I think we are very used to this president, you know, spewing out different, often contradictory messages. And I think we have seen it repeatedly over the last day. It's why his supporters historically have listened to the parts they wanted to hear and ignore the rest because they believed he would be with them ultimately on policy.

At the moment at least what he's talking about with DACA, that's not what we're seeing. Now remember, the actual program of DACA is ending. That is -- I mean, and I'm not -- it does not seem clear that the president fully understood that initially. But, you know, we will see where this ends up legislatively.

CAMEROTA: Yes. Maggie, thank you very much for sharing all of your reporting with us.

HABERMAN: Thank you.

CUOMO: All right. So the president trying to find his way down that legislative path. But it seems that he knows where to go, or at least where he wants to go when it comes to stoking the flames of hate. Once again blaming both sides for what was going on in Charlottesville.

Why would he seek to divide at a time after Harvey and Irma when this country should be all about unity? A debate next.


[06:51:02] CAMEROTA: President Trump met with Senator Tim Scott on Wednesday. Tim Scott is the only black Republican in the Senate. And Scott wanted to talk to the president about racism and white supremacy and the president's initial controversial remarks on the violence in Charlottesville.

As to what the president took away from that meeting, here are his first comments.


DONALD TRUMP, PRESIDENT OF THE UNITED STATES: I think especially in light of the advent of Antifa, if you look at what's going on there, you know, you have some pretty bad dudes on the other side also and essentially that's what I said.

Now because of what's happened since then with Antifa, you look at, you know, really what's happened since Charlottesville. A lot of people are saying -- in fact, a lot of people have actually written, gee, Trump might have a point. I said, you've got some very bad people on the other side also, which is true.


CAMEROTA: Let's discuss all of this with CNN political commentator Symone Sanders and Ed Martin, author of the "Conservative Case for Trump."

Great to see both of you.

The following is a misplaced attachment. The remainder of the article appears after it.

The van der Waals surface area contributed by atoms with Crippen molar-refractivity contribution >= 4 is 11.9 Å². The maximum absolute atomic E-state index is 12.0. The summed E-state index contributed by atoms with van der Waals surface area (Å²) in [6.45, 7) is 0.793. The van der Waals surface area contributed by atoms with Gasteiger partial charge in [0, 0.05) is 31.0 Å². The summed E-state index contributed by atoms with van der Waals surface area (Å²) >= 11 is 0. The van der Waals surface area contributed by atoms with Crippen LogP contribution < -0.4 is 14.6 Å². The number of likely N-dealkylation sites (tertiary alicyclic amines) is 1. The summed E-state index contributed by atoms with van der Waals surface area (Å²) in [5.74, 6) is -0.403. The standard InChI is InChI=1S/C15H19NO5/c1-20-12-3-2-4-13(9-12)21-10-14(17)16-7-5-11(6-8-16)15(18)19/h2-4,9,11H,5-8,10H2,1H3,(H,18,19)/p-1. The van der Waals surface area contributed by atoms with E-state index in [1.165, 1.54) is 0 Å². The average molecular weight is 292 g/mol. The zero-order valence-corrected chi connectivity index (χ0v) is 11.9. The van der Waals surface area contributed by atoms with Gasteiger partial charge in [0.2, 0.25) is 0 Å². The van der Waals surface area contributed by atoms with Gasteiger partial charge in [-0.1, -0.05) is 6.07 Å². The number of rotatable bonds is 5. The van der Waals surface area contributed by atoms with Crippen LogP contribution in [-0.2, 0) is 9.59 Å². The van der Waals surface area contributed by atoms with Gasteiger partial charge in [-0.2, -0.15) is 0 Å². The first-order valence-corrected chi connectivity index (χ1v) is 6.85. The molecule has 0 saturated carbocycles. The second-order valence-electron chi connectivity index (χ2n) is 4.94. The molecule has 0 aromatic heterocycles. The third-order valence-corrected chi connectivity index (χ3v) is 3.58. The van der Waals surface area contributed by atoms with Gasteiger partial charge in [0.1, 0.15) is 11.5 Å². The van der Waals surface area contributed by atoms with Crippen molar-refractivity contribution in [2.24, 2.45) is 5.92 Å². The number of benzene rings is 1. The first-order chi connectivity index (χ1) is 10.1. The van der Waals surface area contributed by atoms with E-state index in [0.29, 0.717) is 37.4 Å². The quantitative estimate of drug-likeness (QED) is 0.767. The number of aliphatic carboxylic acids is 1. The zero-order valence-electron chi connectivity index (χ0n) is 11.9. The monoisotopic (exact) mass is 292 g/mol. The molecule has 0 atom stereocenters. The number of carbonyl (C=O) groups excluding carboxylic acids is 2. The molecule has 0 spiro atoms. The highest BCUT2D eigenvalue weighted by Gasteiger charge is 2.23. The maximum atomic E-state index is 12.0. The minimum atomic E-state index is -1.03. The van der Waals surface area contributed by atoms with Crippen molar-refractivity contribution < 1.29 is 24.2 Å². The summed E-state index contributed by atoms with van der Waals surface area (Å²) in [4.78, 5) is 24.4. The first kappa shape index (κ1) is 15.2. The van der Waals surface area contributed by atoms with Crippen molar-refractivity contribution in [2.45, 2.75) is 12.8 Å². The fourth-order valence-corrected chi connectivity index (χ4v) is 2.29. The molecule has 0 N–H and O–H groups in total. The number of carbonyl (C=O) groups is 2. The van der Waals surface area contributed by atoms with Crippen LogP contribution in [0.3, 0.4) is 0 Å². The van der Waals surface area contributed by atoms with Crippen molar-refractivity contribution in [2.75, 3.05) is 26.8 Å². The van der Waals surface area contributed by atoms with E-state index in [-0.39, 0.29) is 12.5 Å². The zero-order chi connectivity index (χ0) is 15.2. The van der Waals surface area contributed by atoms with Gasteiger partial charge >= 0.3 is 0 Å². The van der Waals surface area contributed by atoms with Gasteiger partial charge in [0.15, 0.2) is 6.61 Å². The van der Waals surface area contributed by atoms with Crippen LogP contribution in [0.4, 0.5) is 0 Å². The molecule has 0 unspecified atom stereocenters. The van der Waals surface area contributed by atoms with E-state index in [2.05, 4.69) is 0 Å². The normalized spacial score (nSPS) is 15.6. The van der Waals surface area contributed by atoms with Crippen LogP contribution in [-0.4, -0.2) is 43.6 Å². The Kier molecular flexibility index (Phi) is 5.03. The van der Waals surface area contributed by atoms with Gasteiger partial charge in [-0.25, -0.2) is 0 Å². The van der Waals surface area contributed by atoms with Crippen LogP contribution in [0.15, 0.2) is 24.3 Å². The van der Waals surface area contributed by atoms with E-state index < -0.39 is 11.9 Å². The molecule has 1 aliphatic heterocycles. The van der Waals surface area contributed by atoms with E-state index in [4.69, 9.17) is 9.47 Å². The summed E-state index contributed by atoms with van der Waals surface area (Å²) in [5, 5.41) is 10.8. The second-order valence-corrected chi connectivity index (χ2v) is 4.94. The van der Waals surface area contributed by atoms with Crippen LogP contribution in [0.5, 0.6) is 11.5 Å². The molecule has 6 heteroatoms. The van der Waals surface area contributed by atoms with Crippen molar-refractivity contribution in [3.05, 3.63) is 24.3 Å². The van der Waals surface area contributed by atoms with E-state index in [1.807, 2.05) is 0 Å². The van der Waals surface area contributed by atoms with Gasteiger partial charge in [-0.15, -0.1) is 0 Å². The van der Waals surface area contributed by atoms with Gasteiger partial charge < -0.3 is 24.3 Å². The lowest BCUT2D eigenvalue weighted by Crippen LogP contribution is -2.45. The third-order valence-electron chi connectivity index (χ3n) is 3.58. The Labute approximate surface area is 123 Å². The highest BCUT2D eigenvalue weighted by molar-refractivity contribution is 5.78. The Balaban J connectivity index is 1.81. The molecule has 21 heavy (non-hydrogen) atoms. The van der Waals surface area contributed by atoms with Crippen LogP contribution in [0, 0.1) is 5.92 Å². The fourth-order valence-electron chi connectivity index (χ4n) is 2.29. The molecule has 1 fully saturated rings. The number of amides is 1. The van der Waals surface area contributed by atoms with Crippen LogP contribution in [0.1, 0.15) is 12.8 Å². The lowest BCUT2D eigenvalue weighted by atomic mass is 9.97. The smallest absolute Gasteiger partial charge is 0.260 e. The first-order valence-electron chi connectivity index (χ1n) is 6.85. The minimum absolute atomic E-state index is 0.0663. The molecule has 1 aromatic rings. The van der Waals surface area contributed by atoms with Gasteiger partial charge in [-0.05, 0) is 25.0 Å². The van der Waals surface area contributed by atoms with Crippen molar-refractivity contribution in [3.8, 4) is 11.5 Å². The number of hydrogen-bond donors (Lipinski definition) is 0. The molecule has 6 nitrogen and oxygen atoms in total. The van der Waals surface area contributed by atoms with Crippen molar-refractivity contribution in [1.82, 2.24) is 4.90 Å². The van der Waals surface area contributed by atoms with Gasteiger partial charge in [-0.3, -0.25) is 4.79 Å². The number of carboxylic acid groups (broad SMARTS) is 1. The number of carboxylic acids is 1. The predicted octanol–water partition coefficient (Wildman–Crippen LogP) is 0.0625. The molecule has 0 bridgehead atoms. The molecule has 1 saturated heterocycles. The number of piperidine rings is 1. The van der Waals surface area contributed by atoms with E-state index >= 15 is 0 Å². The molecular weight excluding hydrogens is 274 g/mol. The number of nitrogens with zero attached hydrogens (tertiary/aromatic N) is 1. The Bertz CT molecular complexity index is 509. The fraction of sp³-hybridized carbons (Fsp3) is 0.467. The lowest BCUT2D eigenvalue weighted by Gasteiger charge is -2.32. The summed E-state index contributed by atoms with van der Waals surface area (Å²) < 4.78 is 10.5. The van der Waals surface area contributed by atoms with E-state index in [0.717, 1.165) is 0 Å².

Symone, hard to know if Tim Scott's message was received by the president. What did you hear in his comments there?

SYMONE SANDERS, CNN POLITICAL COMMENTATOR: Well, I actually agree with Tim Scott in that you can't expect, you know, Donald Trump's heart and-or mind or just what he really just thinks about this in general to change overnight. He is who he is. And he has always been who he's always been.

I believe that the president repeated the comments about there being violence on many sides and talking about Antifa protesters because that's actually what he really believes.

CAMEROTA: That's true. There was violence on both sides.

SANDERS: There was violence on both sides.

CAMEROTA: That much is true.

SANDERS: But one side was the white supremacist side and the other side was Antifa. Only one side was yelling blood and soil. Only one side believes in an ethnic cleansing, if you will, to remove everybody but white men from America.


SANDERS: And that is the problem here. It seems as though he's continuing -- he's continuing to go equate Antifa with white supremacists. And that is not something anyone should be doing.

CAMEROTA: Ed, that's the problem, is that the president, while he recognizes violence on both sides, he doesn't draw the distinction between the ideology. The white supremacists ideology and the antifascists who are fighting that ideology. That is the nuance that -- that he always seems to lose in this discussion. ED MARTIN, FORMER STATE GOP CHAIRMAN, MISSOURI REPUBLICAN PARTY:

Well, I mean, because of Donald Trump, and I think this is a great service to the country. We're having a really important conversation. And I think, you know, I was listening to Chris earlier talking with Maggie about how -- you know, Trump is somebody who fights for his position and sometimes it's not clear to people.

But look, if you come to a rally with a hood on, that means you're trying to hide your -- that to me that's a shame. People that wear hoods, the reason we have laws in the south and across the country to not wear hoods at protests is because you're going there, you're shameful, you're trying to hide what you're doing and probably commit crimes.

CAMEROTA: Are you talking about the white supremacists there?

MARTIN: No, wait. No, let me tell you. If the hood is white or the hood is black, then you've got a problem.

SANDERS: Oh, no.

MARTIN: And Antifa --

SANDERS: Oh, no.

MARTIN: And Antifa comes to these rallies with a black hood on, they're not coming because they are proud of their ideology.

SANDERS: Absolutely not.